And here's an article I wrote a few months back about the risk hackers pose to law firm's data security:

Hacking of Health Records Only a Matter of Time

A series of data breaches have put higher pressure on Corporate America, including retailers like Target, to tighten its cybersecurity. But the health care sector is not engaged on the security of electronic health records and faces the risk of hackers exposing sensitive patient information, Politico reports: "As health data become increasingly digital and the use of electronic health records booms, thieves see patient records in a vulnerable health care system as attractive bait, according to experts interviewed by POLITICO. On the black market, a full identity profile contained in a single record can bring as much as $500."

Politico also points out that information in a patient's health record, including medical history and family contacts, can't be undone.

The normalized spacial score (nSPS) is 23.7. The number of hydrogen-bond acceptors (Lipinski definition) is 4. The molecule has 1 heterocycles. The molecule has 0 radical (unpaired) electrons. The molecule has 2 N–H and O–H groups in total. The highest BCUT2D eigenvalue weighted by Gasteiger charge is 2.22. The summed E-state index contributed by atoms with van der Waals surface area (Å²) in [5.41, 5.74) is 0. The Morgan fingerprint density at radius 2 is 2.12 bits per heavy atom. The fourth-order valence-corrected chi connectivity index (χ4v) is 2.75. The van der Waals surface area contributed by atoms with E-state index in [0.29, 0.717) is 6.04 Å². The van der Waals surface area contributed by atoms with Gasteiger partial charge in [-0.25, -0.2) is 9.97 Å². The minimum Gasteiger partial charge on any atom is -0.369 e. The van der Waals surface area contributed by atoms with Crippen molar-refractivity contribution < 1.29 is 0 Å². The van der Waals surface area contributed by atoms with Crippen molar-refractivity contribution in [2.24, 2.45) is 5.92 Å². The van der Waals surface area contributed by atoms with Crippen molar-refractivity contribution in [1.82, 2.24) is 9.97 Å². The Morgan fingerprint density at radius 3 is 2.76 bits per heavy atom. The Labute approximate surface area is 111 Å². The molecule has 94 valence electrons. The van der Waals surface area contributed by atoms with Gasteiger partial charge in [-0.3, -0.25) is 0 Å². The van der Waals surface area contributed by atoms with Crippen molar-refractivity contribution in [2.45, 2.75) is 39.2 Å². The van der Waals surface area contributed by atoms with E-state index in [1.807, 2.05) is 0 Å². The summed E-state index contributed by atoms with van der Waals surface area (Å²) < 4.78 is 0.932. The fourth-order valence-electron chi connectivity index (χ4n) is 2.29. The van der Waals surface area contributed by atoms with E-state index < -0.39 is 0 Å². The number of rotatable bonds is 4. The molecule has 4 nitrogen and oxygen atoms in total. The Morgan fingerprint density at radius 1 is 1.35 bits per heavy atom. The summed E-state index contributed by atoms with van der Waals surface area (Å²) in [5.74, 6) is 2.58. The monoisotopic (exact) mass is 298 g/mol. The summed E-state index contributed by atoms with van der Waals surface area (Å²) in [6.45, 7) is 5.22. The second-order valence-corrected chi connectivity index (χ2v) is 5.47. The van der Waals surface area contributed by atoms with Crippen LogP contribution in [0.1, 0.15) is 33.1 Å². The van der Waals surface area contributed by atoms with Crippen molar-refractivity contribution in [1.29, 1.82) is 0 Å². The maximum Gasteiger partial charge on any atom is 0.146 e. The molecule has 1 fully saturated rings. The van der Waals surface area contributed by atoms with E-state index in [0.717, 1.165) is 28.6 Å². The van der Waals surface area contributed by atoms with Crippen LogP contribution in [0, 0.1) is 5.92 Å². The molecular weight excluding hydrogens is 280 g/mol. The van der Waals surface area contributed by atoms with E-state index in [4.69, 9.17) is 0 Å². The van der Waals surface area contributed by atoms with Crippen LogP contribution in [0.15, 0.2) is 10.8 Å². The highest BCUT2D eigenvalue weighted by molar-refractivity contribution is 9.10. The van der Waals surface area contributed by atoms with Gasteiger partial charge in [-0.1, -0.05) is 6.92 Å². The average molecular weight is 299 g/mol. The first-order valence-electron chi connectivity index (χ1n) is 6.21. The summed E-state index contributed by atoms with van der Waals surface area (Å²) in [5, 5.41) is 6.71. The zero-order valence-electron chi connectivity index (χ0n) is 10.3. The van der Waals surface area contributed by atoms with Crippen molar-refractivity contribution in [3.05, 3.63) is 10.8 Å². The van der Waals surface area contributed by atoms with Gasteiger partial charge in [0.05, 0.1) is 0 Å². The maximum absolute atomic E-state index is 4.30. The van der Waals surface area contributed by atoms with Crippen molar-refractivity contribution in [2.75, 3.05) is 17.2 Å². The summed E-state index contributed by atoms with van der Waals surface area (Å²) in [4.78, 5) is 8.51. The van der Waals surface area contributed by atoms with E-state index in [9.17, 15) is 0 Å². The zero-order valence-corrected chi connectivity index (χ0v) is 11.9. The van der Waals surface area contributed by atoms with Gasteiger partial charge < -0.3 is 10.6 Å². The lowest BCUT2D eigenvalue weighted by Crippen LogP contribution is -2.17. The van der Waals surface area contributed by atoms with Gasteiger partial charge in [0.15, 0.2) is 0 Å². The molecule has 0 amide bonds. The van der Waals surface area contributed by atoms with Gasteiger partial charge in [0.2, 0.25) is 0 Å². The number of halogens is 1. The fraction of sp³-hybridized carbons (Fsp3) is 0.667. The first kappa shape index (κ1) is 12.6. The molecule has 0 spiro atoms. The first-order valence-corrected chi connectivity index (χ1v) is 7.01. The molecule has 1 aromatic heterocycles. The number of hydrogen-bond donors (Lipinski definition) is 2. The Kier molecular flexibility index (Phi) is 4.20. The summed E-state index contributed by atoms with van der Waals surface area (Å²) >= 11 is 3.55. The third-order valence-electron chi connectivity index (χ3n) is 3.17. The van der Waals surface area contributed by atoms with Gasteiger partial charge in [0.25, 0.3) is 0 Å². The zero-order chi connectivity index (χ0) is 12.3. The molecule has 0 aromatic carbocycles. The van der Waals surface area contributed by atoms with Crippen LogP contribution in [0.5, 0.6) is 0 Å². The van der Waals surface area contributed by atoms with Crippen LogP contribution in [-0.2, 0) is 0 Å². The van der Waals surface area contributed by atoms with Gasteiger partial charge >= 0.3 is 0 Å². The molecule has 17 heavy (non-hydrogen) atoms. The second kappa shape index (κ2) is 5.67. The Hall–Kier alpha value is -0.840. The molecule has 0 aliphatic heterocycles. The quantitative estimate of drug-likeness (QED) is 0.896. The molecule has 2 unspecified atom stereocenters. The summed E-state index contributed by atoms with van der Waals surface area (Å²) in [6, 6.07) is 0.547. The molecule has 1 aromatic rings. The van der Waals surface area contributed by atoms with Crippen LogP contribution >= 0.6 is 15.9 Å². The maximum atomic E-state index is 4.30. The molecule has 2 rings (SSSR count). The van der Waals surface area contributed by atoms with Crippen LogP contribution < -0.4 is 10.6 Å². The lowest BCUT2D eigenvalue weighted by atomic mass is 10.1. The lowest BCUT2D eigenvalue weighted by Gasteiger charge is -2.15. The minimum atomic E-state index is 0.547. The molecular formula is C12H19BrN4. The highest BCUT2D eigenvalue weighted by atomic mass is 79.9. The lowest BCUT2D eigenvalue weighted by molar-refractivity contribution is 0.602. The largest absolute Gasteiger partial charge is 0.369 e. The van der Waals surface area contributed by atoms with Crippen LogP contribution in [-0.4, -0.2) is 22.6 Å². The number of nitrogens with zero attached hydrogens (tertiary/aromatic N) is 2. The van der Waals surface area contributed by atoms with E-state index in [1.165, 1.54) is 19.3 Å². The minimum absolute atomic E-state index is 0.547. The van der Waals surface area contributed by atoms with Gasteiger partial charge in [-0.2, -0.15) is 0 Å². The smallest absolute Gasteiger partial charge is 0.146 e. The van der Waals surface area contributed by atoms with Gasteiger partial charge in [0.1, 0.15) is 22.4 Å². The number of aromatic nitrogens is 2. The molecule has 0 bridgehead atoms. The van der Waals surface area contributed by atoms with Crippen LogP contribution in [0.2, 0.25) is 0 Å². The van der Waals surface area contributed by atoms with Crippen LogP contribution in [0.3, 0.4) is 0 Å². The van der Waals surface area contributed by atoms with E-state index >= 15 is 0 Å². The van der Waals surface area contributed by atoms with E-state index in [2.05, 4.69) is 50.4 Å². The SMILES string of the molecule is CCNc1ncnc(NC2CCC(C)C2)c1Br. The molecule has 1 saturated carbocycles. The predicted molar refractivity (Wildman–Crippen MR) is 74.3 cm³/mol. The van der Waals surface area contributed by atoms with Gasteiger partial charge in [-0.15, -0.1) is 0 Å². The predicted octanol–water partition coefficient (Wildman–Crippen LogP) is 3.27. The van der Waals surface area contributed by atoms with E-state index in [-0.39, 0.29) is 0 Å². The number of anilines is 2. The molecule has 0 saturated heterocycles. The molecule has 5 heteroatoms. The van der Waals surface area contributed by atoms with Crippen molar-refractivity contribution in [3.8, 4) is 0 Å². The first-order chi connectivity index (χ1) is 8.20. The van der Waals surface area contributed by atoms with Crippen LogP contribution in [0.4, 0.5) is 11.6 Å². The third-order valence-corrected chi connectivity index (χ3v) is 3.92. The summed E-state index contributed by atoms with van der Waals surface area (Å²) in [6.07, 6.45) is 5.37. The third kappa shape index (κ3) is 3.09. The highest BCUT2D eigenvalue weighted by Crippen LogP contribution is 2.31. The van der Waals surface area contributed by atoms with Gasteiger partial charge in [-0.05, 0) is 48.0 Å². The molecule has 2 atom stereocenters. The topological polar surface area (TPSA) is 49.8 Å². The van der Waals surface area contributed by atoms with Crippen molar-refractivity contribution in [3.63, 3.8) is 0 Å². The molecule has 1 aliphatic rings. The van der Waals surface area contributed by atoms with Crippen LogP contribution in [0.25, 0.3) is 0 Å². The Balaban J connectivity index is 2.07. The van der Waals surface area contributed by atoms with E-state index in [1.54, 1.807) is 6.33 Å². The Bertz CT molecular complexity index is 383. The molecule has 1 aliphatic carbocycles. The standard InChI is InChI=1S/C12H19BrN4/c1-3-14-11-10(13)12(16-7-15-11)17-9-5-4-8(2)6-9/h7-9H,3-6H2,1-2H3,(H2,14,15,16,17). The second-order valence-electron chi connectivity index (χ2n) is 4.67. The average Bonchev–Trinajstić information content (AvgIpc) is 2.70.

Microsoft Makes First Challenge to Warrant Seeking Email Stored Abroad

Microsoft is making the first-ever challenge to a domestic search warrant seeking a customer's email stored in an Irish data center, the New York Times' Steve Lohr reports. Microsoft argues that having to turn over the email “would violate international law and treaties, and reduce the privacy protection of everyone on the planet.” But U.S. Attorney Preet Bharara argues that Internet firms can't avoid search warrants “simply by storing the data abroad.”

Legislators Express Doubt About a First Sale Doctrine for Digital Goods

Gigaom's Jeff John Roberts reports on a Congressional hearing held last week on whether the first sale doctrine should apply to digital goods. Buyers of e-books or e-music can't resell those digital goods or leave them behind when they die because they are licensing the goods from companies like Amazon and Apple, Roberts writes. Congressional members were skeptical about creating a digital-based first sale doctrine, but expressed concern that licenses for digital goods were too lopsided against consumers. "The most popular solution to the problem of diminished property rights appears to be better licenses," Roberts concludes.